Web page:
House Dems seek Mueller grand jury secrets to help impeachment probe

The House of Representatives argued in a new court filing on Monday that it needs information from the secret grand jury used in former special counsel Robert Mueller’s investigation to help in its current impeachment inquiry of President Donald Trump.

The filing is the first major argument the House has made in court invoking its Trump-Ukraine impeachment inquiry, which is still in its early days.

The filing comes in a case where the House Judiciary Committee seeks information in the Mueller report that is redacted because it came from secret grand jury proceedings. Grand jury confidentiality has a high bar for access, but in this case, the judge’s decision could come down to the needs of the House and Senate in a “judicial proceeding,” such as impeachment.

Details in the Mueller report about Russian interference in the 2016 election and possible efforts by the President to obstruct that investigation “may also be relevant to the House’s investigation of the President’s solicitation of Ukrainian interference in the 2020 election,” House lawyers wrote in the filing on Monday.

The House points out that some redacted grand jury details in the Mueller report relate to former Trump campaign chairman Paul Manafort’s associations with Ukraine — of which he has many — and to Trump’s interest in WikiLeaks’ plans to release documents that could help his 2016 campaign.

Since the details of Trump’s overture to the Ukrainian prosecutor general to investigate Joe Biden became public last week, the President has come under even more scrutiny for telling top Russian officials in the Oval Office in 2017 that he was unconcerned with 2016 election interference by the Russians, according to the Washington Post.

If the House were to see details Mueller described addressing whether Trump was aware of, and encouraged, his campaign’s intended outreach to WikiLeaks in 2016, it could be another political bombshell.

Trump, in written answers to Mueller’s questions, wrote that he did not recall knowing of interactions between his top campaign officials and WikiLeaks, or recall conversations about what WikiLeaks might have on Trump’s opponent, Hillary Clinton, or the Democrats before it was released. He has long derided the investigation as a “witch hunt.”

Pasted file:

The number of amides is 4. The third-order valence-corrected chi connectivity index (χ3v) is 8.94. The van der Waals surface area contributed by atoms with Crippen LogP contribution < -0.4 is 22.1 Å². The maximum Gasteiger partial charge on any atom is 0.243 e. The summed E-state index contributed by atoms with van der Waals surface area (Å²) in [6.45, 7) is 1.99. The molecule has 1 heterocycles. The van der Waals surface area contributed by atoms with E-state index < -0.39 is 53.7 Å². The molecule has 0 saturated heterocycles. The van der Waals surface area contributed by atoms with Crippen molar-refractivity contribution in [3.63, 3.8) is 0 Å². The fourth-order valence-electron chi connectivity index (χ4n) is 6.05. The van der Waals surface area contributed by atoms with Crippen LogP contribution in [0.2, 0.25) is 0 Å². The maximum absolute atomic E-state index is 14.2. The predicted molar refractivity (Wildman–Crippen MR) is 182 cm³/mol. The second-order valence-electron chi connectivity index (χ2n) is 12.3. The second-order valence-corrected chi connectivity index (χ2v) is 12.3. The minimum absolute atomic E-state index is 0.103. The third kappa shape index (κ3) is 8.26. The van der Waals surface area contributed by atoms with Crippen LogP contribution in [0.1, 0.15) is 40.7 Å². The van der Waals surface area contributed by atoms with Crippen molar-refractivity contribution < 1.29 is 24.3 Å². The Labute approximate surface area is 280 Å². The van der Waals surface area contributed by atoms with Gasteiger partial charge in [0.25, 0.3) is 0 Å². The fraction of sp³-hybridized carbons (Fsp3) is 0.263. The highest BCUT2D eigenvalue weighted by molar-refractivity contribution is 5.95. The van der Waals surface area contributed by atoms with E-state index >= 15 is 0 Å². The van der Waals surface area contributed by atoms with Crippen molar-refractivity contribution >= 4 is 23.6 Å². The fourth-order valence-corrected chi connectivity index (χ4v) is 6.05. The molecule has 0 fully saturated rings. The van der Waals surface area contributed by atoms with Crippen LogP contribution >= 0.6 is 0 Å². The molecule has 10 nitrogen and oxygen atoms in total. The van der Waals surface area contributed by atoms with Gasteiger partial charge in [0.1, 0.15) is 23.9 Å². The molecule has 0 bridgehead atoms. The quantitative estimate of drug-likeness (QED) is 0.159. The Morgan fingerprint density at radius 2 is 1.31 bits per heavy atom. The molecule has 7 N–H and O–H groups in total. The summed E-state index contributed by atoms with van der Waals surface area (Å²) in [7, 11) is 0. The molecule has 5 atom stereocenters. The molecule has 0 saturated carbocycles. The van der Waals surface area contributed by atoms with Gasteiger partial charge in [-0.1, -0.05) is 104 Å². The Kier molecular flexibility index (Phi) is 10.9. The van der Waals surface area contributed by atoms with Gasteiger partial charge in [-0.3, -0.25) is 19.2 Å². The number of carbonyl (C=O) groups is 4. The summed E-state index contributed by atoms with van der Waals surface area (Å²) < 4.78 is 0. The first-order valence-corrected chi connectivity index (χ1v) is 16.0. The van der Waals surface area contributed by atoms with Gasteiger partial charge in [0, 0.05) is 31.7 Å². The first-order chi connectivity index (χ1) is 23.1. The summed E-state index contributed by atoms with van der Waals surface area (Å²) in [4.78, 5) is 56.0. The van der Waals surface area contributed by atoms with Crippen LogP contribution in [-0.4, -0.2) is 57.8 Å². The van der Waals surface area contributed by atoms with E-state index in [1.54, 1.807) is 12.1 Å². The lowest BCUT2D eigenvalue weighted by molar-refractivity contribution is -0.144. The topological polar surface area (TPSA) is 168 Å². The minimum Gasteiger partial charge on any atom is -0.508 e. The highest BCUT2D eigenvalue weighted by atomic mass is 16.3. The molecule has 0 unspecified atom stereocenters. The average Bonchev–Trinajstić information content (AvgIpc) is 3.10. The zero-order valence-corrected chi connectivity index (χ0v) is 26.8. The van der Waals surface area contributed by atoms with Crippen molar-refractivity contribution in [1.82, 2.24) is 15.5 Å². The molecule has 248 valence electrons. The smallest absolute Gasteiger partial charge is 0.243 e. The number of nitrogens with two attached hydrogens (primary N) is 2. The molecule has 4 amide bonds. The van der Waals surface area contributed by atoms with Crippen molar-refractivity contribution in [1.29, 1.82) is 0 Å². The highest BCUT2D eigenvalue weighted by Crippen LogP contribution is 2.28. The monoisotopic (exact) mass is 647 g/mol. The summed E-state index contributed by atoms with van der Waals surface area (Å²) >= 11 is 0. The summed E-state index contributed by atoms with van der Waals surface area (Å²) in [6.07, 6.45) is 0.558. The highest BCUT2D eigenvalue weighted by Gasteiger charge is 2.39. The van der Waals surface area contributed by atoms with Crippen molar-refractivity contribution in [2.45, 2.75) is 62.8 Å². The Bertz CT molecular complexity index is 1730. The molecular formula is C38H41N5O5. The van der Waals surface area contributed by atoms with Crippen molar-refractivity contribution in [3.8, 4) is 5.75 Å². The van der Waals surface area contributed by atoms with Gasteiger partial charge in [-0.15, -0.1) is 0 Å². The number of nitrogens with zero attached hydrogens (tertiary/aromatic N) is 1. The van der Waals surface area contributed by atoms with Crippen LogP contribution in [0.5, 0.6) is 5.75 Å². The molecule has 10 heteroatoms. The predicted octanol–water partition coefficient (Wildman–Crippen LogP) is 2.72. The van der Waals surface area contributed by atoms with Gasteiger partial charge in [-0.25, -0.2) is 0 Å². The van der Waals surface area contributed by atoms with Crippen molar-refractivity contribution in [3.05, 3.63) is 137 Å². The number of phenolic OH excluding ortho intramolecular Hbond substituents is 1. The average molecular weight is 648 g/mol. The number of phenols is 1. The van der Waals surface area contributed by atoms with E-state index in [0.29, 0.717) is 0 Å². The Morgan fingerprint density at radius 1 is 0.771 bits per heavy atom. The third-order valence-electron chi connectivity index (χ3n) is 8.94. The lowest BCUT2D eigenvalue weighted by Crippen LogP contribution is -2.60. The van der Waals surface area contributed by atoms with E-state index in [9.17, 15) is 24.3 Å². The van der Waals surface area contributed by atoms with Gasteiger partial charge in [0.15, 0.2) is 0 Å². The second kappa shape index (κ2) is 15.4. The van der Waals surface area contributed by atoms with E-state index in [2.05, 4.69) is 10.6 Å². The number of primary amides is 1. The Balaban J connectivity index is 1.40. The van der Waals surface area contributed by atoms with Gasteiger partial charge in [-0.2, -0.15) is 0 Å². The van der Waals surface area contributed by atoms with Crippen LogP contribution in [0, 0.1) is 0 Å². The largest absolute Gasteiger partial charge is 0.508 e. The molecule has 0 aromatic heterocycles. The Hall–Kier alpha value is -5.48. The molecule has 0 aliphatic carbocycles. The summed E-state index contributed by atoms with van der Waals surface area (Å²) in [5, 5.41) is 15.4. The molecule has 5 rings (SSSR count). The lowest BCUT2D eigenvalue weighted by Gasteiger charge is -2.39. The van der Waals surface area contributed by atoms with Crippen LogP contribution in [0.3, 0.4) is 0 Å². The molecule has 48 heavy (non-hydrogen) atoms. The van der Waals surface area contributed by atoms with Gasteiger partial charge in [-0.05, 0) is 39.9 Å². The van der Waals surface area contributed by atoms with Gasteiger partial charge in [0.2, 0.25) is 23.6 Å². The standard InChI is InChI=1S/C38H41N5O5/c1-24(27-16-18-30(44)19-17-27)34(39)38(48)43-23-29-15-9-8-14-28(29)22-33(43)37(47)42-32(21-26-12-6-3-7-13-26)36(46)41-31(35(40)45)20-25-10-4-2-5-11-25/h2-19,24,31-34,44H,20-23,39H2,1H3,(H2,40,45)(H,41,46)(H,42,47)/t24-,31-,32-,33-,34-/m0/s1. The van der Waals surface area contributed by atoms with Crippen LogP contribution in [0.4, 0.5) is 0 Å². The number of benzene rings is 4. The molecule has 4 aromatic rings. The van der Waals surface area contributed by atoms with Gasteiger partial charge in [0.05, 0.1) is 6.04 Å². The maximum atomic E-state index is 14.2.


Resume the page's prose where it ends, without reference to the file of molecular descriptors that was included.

It’s not clear why the House believes details that would illuminate this answer are hidden by grand jury proceedings.

The portion of the Mueller report about “contacts with the (Trump) campaign about WikiLeaks” is largely redacted because if made public, it could harm an ongoing matter. Fewer redactions in this section relate to the grand jury, though the House lawyers cite one footnote in Mueller’s obstruction of justice analysis regarding Manafort speaking to Trump after WikiLeaks released hacked documents in July 2016.

The details about the ongoing matter described in this section by Mueller could be revealed in or after the upcoming criminal trial of Trump adviser Roger Stone, who sought to reach WikiLeaks in 2016. Stone was indicted in January on seven counts of obstruction, lying to Congress during September 2017 testimony and witness tampering. He pleaded not guilty.

In this section of his report, Mueller describes a conversation between Trump and then-deputy campaign chairman Rick Gates where “Trump told Gates that more releases of damaging information would be coming,” the Mueller report says.

Mueller also writes about how Manafort “recalled that Trump responded that Manafort should (REDACTED: Harm to Ongoing Matter) keep Trump updated,” after discussing the WikiLeaks release of hacked Democratic files in July 2016.

House Speaker Nancy Pelosi has told Democrats on the Hill they should approach the impeachment inquiry as narrowly focused on Trump’s conversations with Ukraine — and not also focused on Mueller’s findings. Yet their court filing Monday describes how the impeachment inquiry and the Mueller investigation may intersect.